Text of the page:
Another important lesson Max leans is about death.  He learns about the loss that is involved, the hurt, and the anger.  He feels lost and does not want to do anything with himself anymore.  After all, what was the point since we are all dying anyway?  Finally, Loretta gives him some wisdom by telling him that doing “nothing is a drag. Think about it” (160).  He does, and, realizing she is right, he begins writes about his time with Freak until it doesn’t hurt to remember anymore. 

Children of the River

            “When I read the words you wrote/ I thought my dying hour had come/ You say you’ve found a new life, a new wife/ In a far-off foreign land” (61).  The words of this song embody the struggle that Sundara and her family are facing.  They must decide how much to accept of their new life in a foreign land, and how much to hang on to the old life they have left behind.  This affects every aspect of their lives and relationships.
            There are three main conflicts in the story.  The first is the one mentioned above, that of the old vs. the new.  This conflict causes the second conflict which is between Sundara and Soka.  The third conflict can be found within Sundara herself as she attempts to overcome the horrors of her past and deal with the love in her present. 
            The fist conflict can be seen in the different ways that the characters deal with the new world.  The grandmother has the hardest time adjusting.  She wishes for her old home, her old garden, her old food, and her old way of life.  She stays inside the house, and inside of her memories of her old land.  Soka and Naro are one step away from that.  They have jobs and have learned some English, but they still cling to many of their old ways.  They still desire to follow the traditions of their home country, and they talk about it constantly. 
            Sundara is still one more step away.  She has very fond memories of her home, but is trying to adjust to American culture.  She goes to school and plans to be a doctor.  She has American friends, and even falls in love with an American boy.  Ravi and Pon have adjusted to American culture almost completely.  They understand American traditions and games and love American food.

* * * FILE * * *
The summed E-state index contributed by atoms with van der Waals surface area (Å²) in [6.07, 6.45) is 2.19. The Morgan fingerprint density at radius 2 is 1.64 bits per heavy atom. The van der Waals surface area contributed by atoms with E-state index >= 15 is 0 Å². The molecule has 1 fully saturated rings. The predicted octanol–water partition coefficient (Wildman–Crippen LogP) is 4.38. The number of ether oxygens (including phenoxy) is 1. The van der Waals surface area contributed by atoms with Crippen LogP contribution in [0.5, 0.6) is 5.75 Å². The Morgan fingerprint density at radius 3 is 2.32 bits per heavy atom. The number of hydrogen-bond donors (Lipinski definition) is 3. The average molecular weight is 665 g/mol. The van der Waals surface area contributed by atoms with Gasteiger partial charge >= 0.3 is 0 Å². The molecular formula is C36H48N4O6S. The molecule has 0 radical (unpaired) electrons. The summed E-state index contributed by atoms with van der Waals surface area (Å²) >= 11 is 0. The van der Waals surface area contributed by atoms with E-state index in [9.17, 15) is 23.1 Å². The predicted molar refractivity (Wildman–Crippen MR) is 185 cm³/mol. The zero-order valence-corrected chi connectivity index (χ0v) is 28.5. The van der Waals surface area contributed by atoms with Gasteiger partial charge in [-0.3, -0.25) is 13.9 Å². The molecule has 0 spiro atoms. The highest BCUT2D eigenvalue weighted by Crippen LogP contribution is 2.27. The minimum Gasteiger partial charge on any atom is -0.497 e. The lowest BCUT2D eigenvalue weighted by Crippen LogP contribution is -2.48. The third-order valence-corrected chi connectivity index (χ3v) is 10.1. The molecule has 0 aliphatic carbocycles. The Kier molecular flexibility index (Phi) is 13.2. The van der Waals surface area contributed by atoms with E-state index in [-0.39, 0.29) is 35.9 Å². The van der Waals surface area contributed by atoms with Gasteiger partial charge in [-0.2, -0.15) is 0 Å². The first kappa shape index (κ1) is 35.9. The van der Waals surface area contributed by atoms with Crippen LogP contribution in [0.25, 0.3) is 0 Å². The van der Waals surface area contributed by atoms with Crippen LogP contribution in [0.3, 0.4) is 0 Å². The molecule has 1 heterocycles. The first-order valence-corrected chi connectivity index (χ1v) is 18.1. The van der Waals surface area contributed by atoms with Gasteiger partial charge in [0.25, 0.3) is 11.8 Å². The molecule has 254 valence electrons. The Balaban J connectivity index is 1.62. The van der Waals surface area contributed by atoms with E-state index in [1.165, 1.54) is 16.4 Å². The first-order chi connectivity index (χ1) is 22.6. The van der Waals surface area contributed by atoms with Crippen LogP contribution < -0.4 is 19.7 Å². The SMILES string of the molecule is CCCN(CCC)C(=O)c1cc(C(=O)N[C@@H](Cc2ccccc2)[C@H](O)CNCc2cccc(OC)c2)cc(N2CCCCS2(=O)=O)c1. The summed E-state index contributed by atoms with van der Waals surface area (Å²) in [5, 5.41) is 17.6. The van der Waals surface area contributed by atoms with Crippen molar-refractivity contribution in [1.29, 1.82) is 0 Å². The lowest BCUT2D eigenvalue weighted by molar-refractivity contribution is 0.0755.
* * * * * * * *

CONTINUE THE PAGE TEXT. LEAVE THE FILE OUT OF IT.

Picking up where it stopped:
The second conflict, between Sundara and Soka arises when the old and new begin to be at odds.  There is also the matter of feeling responsible on the part of both women.  Sundara feels responsible for the death of Soka’s baby.  Soka feels the weight of taking care of Sundara so much that she forgets to love her.  It is only after Sundara’s emotional crisis that the two begin to be reconciled. 
            The third conflict, the one inside of Sundara, is the one that I identify with the most.  It is so difficult to come from a country where war and suffering are a part of life, to a country where people seem to complain about every minor inconvenience.  Sundara feels caught between the need to remember all of the suffering of her people and moving on with her life.  All of the Khmers do this, and finally one says, “I am tired of feeling guilty.”  In the end, Sundara is able to find a balance between caring for her people, and living life where she is.